15 things to ask yourself before expanding your concept
By Robby Kukler
2023 is off to a strong start for many operators. As the owner of one – or maybe two or more – successful restaurants, you have a great team and the community loves you, so you’re thinking now might be the time to open another concept. While 7 in 10 restaurants in the U.S. are single-unit operations, restaurateurs are passionate entrepreneurs and we love the excitement of planning “what’s next.”
On the plus side, growing your business can provide more opportunity for your team, a new creative outlet, strengthen your market relevancy and potentially satisfy the dream of making more money. Realistically, it can also mean exposing you and your team to significant operational stress, debt and financial risk.
During my 40 years in the restaurant business, my teams and I learned to ask some hard questions before embarking on a growth journey, a strategy that paid off. The essential first step in the “to grow or not” journey is to dig deep and answer some tough life questions to determine if the challenges of growth make personal sense:
- What really drives your happiness? (career, financial success, overcoming challenges, spending time with friends and family, exercise, travel, philanthropy?)
- Where are you willing to sacrifice in some areas of your life to grow your business over the next two to 10 years?
- How will you manage the stress and risk of increased debt and responsibility?
- Is your spouse/partner 100% supportive?
- Do you enjoy working in the business (hands-on) or do you enjoy working on the business (managerial or executive roles)? In either scenario, where are you willing to share responsibilities (giving up some control)?
Your answers to the above lay the groundwork for the next step. If you decide to move forward, step two is aligning yourself and your business partners regarding the operational variables. Here is where you nail down what is working and can be replicated and what should be improved, documented or subject to a contractual agreement before opening more locations.
What makes your restaurant and current business model successful?
Is it the location, the unique or exceptional food, the design and atmosphere, the amazing people you’ve hired and trained or the extraordinary service experience? Determine what it is, how you articulate it and if it is transferable or duplicatable.
Do you have procedures in place for how to consistently run your business?
Growth requires written Standard Operating Procedures (SOPs) for everything ranging from hiring and training to service and guest experience expectations, cleaning, bar operations, BOH execution and expectations, ordering and receiving, menu costing, etc. These procedures should be documented in a format that can be used for training, ongoing follow up and accountability with your team.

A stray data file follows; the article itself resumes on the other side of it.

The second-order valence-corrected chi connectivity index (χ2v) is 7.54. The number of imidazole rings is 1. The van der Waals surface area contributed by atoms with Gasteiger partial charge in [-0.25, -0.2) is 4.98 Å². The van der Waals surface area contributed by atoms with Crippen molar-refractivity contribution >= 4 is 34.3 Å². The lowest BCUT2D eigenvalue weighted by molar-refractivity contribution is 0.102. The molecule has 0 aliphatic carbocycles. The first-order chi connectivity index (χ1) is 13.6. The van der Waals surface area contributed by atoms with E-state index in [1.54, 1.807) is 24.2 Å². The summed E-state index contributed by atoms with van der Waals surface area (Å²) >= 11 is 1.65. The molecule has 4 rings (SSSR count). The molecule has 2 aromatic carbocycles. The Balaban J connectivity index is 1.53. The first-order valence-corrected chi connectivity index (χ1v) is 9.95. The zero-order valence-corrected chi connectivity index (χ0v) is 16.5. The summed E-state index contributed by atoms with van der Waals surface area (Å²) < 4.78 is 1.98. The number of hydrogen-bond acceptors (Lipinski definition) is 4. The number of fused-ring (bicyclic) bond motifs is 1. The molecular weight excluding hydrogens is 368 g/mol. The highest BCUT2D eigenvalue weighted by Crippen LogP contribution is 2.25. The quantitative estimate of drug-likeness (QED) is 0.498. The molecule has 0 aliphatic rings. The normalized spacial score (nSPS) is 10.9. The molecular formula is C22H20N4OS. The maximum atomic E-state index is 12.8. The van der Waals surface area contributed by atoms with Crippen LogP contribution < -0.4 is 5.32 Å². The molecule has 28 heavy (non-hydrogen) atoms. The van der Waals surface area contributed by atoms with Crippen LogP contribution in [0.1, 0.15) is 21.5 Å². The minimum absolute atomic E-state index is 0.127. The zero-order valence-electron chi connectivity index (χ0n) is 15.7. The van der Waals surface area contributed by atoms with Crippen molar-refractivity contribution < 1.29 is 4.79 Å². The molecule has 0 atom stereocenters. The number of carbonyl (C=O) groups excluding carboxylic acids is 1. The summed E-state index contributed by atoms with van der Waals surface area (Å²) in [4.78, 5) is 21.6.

Is your restaurant as efficient and profitable as it can be? Do you have systems and tools in place to track your financial performance?
How does your balance sheet compare to industry benchmarks? You need to know all your costs as a percentage of sales and also have standard financial procedures for how you receive and account for all food and beverage coming in your back door, tracking waste, inventory, writing budgets and producing P&Ls, payroll and day-to-day accounting procedures.
Do you have a deep bench of great staff?
At the end of the day, every great restaurant relies on smart, hardworking, hospitable team members with knowledgeable, supportive leadership guiding them. Have you been that leader? Do you have managers ready to step into that role? Do you have hourly team members who can “tell your story” as part of a new opening team?
As Danny Meyer famously said, “Hospitality is almost impossible to teach. It’s all about hiring the right people.” Have you hired the right people to successfully grow with?
Assuming you and your partners are aligned on the operational necessities and as a team have committed to one another, it is time to align on the big-picture organizational “why” topics.
What values drive your business?
Is profitability the No. 1 priority, or do other values come into play? Is your reputation and involvement in your community important to you? What kind of work environment do you want to provide for your team members?
Why are you growing?
Is it deal driven? Is it to create opportunity within your organization? Are you trying to build a growing livelihood for decades to come, or create a legacy to be passed on to family members? Do you and your partners want an exit strategy to sell your business in a larger transaction down the road? Based on the “why” behind your growth plans, you can better discuss growth over the next five, 10, maybe even 15 years.